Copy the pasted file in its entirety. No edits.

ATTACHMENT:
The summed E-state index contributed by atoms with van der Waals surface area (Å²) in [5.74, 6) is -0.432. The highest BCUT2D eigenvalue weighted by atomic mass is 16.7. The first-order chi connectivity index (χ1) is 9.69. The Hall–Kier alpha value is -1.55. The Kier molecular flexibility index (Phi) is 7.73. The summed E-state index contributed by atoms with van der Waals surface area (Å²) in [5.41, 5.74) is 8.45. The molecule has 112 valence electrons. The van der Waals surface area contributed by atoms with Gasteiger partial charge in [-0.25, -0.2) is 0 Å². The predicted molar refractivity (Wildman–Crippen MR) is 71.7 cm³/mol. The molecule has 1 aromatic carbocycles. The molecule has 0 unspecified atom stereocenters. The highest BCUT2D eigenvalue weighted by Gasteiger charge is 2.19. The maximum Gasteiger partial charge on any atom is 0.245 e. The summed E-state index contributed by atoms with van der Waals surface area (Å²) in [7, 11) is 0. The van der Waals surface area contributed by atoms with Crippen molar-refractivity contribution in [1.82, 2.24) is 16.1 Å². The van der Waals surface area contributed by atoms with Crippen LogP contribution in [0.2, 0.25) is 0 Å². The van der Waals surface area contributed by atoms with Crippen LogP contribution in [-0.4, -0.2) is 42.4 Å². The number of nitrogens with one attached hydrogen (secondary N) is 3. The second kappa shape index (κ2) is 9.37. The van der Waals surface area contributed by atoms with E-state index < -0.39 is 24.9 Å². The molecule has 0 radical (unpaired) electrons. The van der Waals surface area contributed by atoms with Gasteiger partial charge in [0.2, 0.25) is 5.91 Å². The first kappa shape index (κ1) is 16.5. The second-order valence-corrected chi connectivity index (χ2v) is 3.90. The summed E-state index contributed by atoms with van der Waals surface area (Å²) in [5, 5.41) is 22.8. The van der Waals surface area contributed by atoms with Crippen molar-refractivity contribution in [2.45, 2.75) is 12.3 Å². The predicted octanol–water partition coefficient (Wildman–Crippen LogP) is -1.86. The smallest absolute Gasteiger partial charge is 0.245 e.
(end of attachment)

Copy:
The summed E-state index contributed by atoms with van der Waals surface area (Å²) in [5.74, 6) is -0.432. The highest BCUT2D eigenvalue weighted by atomic mass is 16.7. The first-order chi connectivity index (χ1) is 9.69. The Hall–Kier alpha value is -1.55. The Kier molecular flexibility index (Phi) is 7.73. The summed E-state index contributed by atoms with van der Waals surface area (Å²) in [5.41, 5.74) is 8.45. The molecule has 112 valence electrons. The van der Waals surface area contributed by atoms with Gasteiger partial charge in [-0.25, -0.2) is 0 Å². The predicted molar refractivity (Wildman–Crippen MR) is 71.7 cm³/mol. The molecule has 1 aromatic carbocycles. The molecule has 0 unspecified atom stereocenters. The highest BCUT2D eigenvalue weighted by Gasteiger charge is 2.19. The maximum Gasteiger partial charge on any atom is 0.245 e. The summed E-state index contributed by atoms with van der Waals surface area (Å²) in [7, 11) is 0. The van der Waals surface area contributed by atoms with Crippen molar-refractivity contribution in [1.82, 2.24) is 16.1 Å². The van der Waals surface area contributed by atoms with Crippen LogP contribution in [0.2, 0.25) is 0 Å². The van der Waals surface area contributed by atoms with Crippen LogP contribution in [-0.4, -0.2) is 42.4 Å². The number of nitrogens with one attached hydrogen (secondary N) is 3. The second kappa shape index (κ2) is 9.37. The van der Waals surface area contributed by atoms with E-state index < -0.39 is 24.9 Å². The molecule has 0 radical (unpaired) electrons. The van der Waals surface area contributed by atoms with Gasteiger partial charge in [0.2, 0.25) is 5.91 Å². The first kappa shape index (κ1) is 16.5. The second-order valence-corrected chi connectivity index (χ2v) is 3.90. The summed E-state index contributed by atoms with van der Waals surface area (Å²) in [5, 5.41) is 22.8. The van der Waals surface area contributed by atoms with Crippen molar-refractivity contribution in [2.45, 2.75) is 12.3 Å². The predicted octanol–water partition coefficient (Wildman–Crippen LogP) is -1.86. The smallest absolute Gasteiger partial charge is 0.245 e.